However, Russia made sure of the points as they poured forwards in the closing stages of the match. Andrei Arshavin continued to hamper the opposing defence and duly set up the winner with nine minutes remaining – the Arsenal star’s chip into the box resulted in Zyrianov’s effort being pushed away by Hennessey, but only as far as Pavel Pogrebnyak who capitalised on a poor clearance and slotted home.
Germany v Russia
A month later and Guus Hiddink took his troops to Dortmund where they would face off against hot favourites Germany. In what was seen by many as the glamour tie of the group, the former Chelsea manager saw his side plundered by a typically efficient display from Joachim Loew’s men even before the end of the first half.
After just eight minutes some superb play on the edge of the box from Bastian Schweinsteiger provided the perfect threaded through ball for Lukas Podolski who turned and fired a subliminal and fierce drive past a flailing Akinfeev.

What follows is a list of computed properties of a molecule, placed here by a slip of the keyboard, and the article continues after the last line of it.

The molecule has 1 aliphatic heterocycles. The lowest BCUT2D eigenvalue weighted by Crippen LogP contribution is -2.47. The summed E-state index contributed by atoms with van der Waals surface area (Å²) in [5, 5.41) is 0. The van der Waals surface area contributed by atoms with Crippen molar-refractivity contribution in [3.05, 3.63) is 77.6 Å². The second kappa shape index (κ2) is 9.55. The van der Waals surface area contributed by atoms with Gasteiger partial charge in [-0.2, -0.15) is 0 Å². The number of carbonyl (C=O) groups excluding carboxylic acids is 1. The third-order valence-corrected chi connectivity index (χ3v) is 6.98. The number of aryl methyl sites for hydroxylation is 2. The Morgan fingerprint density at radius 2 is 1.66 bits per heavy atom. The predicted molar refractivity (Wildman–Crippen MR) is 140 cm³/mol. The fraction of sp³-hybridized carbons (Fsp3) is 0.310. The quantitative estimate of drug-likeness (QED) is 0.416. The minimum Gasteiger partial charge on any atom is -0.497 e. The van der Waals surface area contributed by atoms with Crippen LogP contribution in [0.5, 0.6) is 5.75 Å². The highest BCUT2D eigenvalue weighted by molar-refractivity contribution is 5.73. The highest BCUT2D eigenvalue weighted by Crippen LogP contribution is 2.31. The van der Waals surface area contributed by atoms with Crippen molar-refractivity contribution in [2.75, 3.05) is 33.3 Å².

The decline deepened half way through the first 45 minutes when Piotr Trochowski sent a low chip into the area for the influential Schweinsteiger who controlled superbly, and kept the composure to set up a rapidly advancing Michael Ballack. The German skipper made absolutely certain that Akinfeev would be picking the ball out of his net for the second time in just 23 first half minutes.
Hiddink will have been furious with his sides showing in the first half, and his team talk appeared to have paid dividends five minutes into the second period when Andrei Arshavin converted from point blank range to reduce the defecit.
Despite having time on their side, Russia were unable to produce an equaliser and the Germans slammed their authority on the group.
Russia v Finland
Four days later and it was back to Moscow, where they replicated their second half display in Dortmund against Finland. With the Russian’s exploding out of the blocks, Finland were caught cold on several occasions as Yuri Zhirkov threatened consistently with his pace and driving runs, and it paid off on 23 minutes when he exchanged passes with Arshavin before his chip over Jussi Jaaskelainen was haplessly bundled over the line by Petri Pasanen for an own goal.